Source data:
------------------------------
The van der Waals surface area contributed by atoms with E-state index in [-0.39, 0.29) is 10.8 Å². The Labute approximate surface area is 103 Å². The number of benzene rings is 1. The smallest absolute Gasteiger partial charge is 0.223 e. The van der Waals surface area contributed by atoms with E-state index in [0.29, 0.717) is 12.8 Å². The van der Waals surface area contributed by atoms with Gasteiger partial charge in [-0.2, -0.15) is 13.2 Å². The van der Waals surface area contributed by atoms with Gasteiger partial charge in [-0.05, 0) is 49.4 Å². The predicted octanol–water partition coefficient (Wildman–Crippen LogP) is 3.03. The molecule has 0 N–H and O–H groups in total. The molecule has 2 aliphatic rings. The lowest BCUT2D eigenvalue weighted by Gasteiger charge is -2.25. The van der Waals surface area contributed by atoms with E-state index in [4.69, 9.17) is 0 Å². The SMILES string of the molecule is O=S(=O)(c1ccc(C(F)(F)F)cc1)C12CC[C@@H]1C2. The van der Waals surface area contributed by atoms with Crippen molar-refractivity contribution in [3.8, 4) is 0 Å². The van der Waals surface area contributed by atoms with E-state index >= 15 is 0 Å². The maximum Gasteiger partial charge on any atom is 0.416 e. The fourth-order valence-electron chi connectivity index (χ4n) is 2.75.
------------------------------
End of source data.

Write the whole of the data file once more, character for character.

The van der Waals surface area contributed by atoms with E-state index in [-0.39, 0.29) is 10.8 Å². The Labute approximate surface area is 103 Å². The number of benzene rings is 1. The smallest absolute Gasteiger partial charge is 0.223 e. The van der Waals surface area contributed by atoms with E-state index in [0.29, 0.717) is 12.8 Å². The van der Waals surface area contributed by atoms with Gasteiger partial charge in [-0.2, -0.15) is 13.2 Å². The van der Waals surface area contributed by atoms with Gasteiger partial charge in [-0.05, 0) is 49.4 Å². The predicted octanol–water partition coefficient (Wildman–Crippen LogP) is 3.03. The molecule has 0 N–H and O–H groups in total. The molecule has 2 aliphatic rings. The lowest BCUT2D eigenvalue weighted by Gasteiger charge is -2.25. The van der Waals surface area contributed by atoms with E-state index in [4.69, 9.17) is 0 Å². The SMILES string of the molecule is O=S(=O)(c1ccc(C(F)(F)F)cc1)C12CC[C@@H]1C2. The van der Waals surface area contributed by atoms with Crippen molar-refractivity contribution in [3.8, 4) is 0 Å². The van der Waals surface area contributed by atoms with E-state index >= 15 is 0 Å². The maximum Gasteiger partial charge on any atom is 0.416 e. The fourth-order valence-electron chi connectivity index (χ4n) is 2.75.